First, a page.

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French presidency poll: Francois Fillon the conservative candidate

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[yt_dropcap type=”square” font=”” size=”14″ color=”#000″ background=”#fff” ] S [/yt_dropcap] oon after the successful presidency poll in USA, now its NATO ally and a European country with Socialist background France is on its way to elect its next president. France is going through the electoral process with what is known as the primacy for choosing the party candidates for the presidency.

Conservative candidate Francois Fillon has won the primary in next year’s French presidential election after his rival Alain Juppe admitted defeat. In most countries the primary is not necessary as each party chooses directly its candidate for the poll fight.

With virtually all the results counted, Fillon won Sunday’s run-off (primary) with nearly 67% of the vote. Alain Juppe, the more moderate candidate, congratulated Fillon on his “large victory” and pledged to support him in his bid to become president. Juppe appeared in front of his own, determined supporters, to concede the contest. He gave a small smile to the crowds chanting his name and told them he was ending the contest as he began it: “A free man, who didn’t betray who he was or what he thought.” Juppe, also a former prime minister and regarded as more moderate, had initially been seen as the favourite to win the race, but struggled against Fillon’s strong performances in the primary debates.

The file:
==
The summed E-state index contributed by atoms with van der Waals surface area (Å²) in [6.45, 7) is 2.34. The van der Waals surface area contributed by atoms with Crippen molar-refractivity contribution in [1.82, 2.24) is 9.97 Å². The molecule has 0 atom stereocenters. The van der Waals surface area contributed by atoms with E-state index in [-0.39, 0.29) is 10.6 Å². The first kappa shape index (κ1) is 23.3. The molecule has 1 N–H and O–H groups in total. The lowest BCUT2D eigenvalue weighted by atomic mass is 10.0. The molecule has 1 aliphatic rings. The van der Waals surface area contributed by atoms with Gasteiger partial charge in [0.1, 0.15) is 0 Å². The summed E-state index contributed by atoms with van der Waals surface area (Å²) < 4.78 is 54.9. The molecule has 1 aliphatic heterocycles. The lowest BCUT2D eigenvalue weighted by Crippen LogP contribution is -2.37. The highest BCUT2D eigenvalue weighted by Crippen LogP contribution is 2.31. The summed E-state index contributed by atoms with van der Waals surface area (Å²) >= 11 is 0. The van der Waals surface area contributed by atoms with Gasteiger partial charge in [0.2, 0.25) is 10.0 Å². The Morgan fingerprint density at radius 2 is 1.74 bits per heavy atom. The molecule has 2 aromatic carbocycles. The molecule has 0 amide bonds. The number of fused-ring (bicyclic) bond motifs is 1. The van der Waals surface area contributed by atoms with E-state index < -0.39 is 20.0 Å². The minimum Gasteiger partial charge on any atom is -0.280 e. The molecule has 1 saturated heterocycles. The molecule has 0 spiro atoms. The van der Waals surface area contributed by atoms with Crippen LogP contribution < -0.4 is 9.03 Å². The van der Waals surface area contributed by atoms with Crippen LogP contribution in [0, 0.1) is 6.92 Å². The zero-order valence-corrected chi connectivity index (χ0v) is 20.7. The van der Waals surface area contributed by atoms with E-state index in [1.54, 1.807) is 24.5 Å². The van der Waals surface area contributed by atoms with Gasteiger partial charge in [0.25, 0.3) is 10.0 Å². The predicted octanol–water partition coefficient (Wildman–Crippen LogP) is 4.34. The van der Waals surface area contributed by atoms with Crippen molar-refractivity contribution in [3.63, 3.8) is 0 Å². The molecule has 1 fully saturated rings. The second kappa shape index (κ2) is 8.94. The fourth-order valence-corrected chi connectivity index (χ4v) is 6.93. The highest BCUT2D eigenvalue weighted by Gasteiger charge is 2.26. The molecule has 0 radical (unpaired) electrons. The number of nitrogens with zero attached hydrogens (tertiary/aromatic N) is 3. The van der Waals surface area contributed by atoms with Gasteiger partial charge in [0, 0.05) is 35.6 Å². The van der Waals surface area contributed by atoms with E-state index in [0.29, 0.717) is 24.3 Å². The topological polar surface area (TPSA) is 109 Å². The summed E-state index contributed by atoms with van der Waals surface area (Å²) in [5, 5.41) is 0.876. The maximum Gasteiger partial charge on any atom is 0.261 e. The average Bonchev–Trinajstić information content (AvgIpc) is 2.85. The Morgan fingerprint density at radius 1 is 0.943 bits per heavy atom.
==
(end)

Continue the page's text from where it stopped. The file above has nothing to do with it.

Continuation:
Meanwhile, Emmanuel Macron, the 38-year-old former economy minister and protege of Hollande, has already announced plans to stand in the presidential election as a centrist independent. Prime Minister Manuel Valls said that he would not rule out running against Hollande in the primary, telling the Journal du Dimanche he wanted to dispel the idea “that the left has no chance” of retaining power.

A former prime minister under Sarkozy, the 62-year-old is a Catholic who is seen as a traditionalist on issues such as abortion and gay marriage. Fillon had been widely expected to win the race, after securing 44% of the vote in the first round a week ago that saw former President Nicolas Sarkozy knocked out. He is proposing dramatic economic reforms that include slashing 500,000 public jobs, ending the 35-hour week, raising the retirement age and scrapping the wealth tax.

Now the spotlight falls on the Socialist party and whether the deeply unpopular President Francois Hollande will stand again in his party’s primaries in January. He is expected to announce his decision in the coming days.

Francois Fillon